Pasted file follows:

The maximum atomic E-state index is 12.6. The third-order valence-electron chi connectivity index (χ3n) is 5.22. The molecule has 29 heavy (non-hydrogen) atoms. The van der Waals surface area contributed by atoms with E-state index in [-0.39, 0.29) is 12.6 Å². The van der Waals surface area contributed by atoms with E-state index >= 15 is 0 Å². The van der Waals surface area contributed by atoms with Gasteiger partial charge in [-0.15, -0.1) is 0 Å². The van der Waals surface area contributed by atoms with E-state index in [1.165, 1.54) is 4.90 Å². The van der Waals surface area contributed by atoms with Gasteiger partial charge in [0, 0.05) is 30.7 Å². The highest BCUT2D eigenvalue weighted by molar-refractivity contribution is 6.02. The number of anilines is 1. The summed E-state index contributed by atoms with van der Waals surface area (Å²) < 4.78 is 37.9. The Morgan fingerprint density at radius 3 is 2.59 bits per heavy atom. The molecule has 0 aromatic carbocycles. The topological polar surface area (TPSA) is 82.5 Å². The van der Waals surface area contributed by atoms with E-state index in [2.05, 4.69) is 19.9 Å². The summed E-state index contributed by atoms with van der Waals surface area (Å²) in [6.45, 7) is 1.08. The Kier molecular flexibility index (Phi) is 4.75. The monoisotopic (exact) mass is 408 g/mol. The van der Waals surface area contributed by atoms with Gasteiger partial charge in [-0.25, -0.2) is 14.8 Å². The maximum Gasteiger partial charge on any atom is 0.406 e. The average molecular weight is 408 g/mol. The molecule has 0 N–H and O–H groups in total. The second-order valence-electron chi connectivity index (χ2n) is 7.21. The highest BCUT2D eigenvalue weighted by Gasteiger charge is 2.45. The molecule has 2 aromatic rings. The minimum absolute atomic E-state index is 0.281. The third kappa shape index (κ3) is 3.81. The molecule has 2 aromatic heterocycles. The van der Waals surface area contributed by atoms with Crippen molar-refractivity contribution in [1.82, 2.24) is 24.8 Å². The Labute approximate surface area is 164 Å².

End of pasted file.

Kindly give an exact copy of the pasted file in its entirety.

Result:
The maximum atomic E-state index is 12.6. The third-order valence-electron chi connectivity index (χ3n) is 5.22. The molecule has 29 heavy (non-hydrogen) atoms. The van der Waals surface area contributed by atoms with E-state index in [-0.39, 0.29) is 12.6 Å². The van der Waals surface area contributed by atoms with E-state index >= 15 is 0 Å². The van der Waals surface area contributed by atoms with Gasteiger partial charge in [-0.15, -0.1) is 0 Å². The van der Waals surface area contributed by atoms with E-state index in [1.165, 1.54) is 4.90 Å². The van der Waals surface area contributed by atoms with Gasteiger partial charge in [0, 0.05) is 30.7 Å². The highest BCUT2D eigenvalue weighted by molar-refractivity contribution is 6.02. The number of anilines is 1. The summed E-state index contributed by atoms with van der Waals surface area (Å²) < 4.78 is 37.9. The Morgan fingerprint density at radius 3 is 2.59 bits per heavy atom. The molecule has 0 aromatic carbocycles. The topological polar surface area (TPSA) is 82.5 Å². The van der Waals surface area contributed by atoms with E-state index in [2.05, 4.69) is 19.9 Å². The summed E-state index contributed by atoms with van der Waals surface area (Å²) in [6.45, 7) is 1.08. The Kier molecular flexibility index (Phi) is 4.75. The monoisotopic (exact) mass is 408 g/mol. The van der Waals surface area contributed by atoms with Gasteiger partial charge in [-0.25, -0.2) is 14.8 Å². The maximum Gasteiger partial charge on any atom is 0.406 e. The average molecular weight is 408 g/mol. The molecule has 0 N–H and O–H groups in total. The second-order valence-electron chi connectivity index (χ2n) is 7.21. The highest BCUT2D eigenvalue weighted by Gasteiger charge is 2.45. The molecule has 2 aromatic rings. The minimum absolute atomic E-state index is 0.281. The third kappa shape index (κ3) is 3.81. The molecule has 2 aromatic heterocycles. The van der Waals surface area contributed by atoms with Crippen molar-refractivity contribution in [1.82, 2.24) is 24.8 Å². The Labute approximate surface area is 164 Å².